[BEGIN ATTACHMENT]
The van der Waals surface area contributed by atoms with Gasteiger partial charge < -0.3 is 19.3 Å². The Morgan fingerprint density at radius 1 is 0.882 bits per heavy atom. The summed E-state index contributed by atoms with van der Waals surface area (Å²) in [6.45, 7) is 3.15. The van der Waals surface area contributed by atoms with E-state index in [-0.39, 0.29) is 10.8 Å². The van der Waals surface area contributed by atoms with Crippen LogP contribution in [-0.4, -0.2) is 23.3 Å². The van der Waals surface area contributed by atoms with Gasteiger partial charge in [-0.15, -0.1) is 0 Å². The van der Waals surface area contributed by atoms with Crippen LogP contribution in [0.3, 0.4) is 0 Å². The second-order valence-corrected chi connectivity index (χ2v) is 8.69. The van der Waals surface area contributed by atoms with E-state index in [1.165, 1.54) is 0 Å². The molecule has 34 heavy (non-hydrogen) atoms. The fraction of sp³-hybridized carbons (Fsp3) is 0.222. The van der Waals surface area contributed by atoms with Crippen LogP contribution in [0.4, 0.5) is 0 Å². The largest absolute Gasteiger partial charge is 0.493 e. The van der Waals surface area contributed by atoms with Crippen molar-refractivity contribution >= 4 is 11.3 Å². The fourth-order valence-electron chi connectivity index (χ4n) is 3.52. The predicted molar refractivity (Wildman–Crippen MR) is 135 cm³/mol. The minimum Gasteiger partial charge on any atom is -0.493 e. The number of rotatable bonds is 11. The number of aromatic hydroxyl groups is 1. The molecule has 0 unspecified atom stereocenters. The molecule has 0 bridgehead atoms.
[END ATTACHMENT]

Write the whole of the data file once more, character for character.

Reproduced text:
The van der Waals surface area contributed by atoms with Gasteiger partial charge < -0.3 is 19.3 Å². The Morgan fingerprint density at radius 1 is 0.882 bits per heavy atom. The summed E-state index contributed by atoms with van der Waals surface area (Å²) in [6.45, 7) is 3.15. The van der Waals surface area contributed by atoms with E-state index in [-0.39, 0.29) is 10.8 Å². The van der Waals surface area contributed by atoms with Crippen LogP contribution in [-0.4, -0.2) is 23.3 Å². The van der Waals surface area contributed by atoms with Gasteiger partial charge in [-0.15, -0.1) is 0 Å². The van der Waals surface area contributed by atoms with Crippen LogP contribution in [0.3, 0.4) is 0 Å². The second-order valence-corrected chi connectivity index (χ2v) is 8.69. The van der Waals surface area contributed by atoms with E-state index in [1.165, 1.54) is 0 Å². The molecule has 34 heavy (non-hydrogen) atoms. The fraction of sp³-hybridized carbons (Fsp3) is 0.222. The van der Waals surface area contributed by atoms with Crippen LogP contribution in [0.4, 0.5) is 0 Å². The largest absolute Gasteiger partial charge is 0.493 e. The van der Waals surface area contributed by atoms with Crippen molar-refractivity contribution >= 4 is 11.3 Å². The fourth-order valence-electron chi connectivity index (χ4n) is 3.52. The predicted molar refractivity (Wildman–Crippen MR) is 135 cm³/mol. The minimum Gasteiger partial charge on any atom is -0.493 e. The number of rotatable bonds is 11. The number of aromatic hydroxyl groups is 1. The molecule has 0 unspecified atom stereocenters. The molecule has 0 bridgehead atoms.